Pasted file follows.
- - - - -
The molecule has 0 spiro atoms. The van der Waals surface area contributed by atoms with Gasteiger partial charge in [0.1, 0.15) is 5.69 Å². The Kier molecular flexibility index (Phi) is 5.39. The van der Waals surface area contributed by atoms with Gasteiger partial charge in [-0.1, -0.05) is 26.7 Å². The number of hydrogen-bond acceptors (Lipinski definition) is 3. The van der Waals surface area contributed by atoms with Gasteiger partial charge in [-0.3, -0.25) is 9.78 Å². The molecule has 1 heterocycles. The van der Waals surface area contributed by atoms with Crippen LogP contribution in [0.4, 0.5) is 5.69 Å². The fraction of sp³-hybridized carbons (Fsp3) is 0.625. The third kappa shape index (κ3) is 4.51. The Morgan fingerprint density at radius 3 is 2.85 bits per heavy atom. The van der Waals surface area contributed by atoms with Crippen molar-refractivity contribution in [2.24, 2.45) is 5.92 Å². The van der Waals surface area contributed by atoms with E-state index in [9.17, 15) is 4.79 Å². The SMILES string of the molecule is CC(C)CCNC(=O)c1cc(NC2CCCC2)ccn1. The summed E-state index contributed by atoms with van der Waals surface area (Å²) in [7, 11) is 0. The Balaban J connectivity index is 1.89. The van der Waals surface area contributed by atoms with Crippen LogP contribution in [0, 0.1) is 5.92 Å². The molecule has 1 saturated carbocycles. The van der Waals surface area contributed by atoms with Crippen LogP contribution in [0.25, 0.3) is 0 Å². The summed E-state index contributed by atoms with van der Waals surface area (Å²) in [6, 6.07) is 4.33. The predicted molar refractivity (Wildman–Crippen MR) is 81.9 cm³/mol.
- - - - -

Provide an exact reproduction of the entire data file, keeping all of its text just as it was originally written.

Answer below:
The molecule has 0 spiro atoms. The van der Waals surface area contributed by atoms with Gasteiger partial charge in [0.1, 0.15) is 5.69 Å². The Kier molecular flexibility index (Phi) is 5.39. The van der Waals surface area contributed by atoms with Gasteiger partial charge in [-0.1, -0.05) is 26.7 Å². The number of hydrogen-bond acceptors (Lipinski definition) is 3. The van der Waals surface area contributed by atoms with Gasteiger partial charge in [-0.3, -0.25) is 9.78 Å². The molecule has 1 heterocycles. The van der Waals surface area contributed by atoms with Crippen LogP contribution in [0.4, 0.5) is 5.69 Å². The fraction of sp³-hybridized carbons (Fsp3) is 0.625. The third kappa shape index (κ3) is 4.51. The Morgan fingerprint density at radius 3 is 2.85 bits per heavy atom. The van der Waals surface area contributed by atoms with Crippen molar-refractivity contribution in [2.24, 2.45) is 5.92 Å². The van der Waals surface area contributed by atoms with E-state index in [9.17, 15) is 4.79 Å². The SMILES string of the molecule is CC(C)CCNC(=O)c1cc(NC2CCCC2)ccn1. The summed E-state index contributed by atoms with van der Waals surface area (Å²) in [7, 11) is 0. The Balaban J connectivity index is 1.89. The van der Waals surface area contributed by atoms with Crippen LogP contribution in [0, 0.1) is 5.92 Å². The molecule has 1 saturated carbocycles. The van der Waals surface area contributed by atoms with Crippen LogP contribution in [0.25, 0.3) is 0 Å². The summed E-state index contributed by atoms with van der Waals surface area (Å²) in [6, 6.07) is 4.33. The predicted molar refractivity (Wildman–Crippen MR) is 81.9 cm³/mol.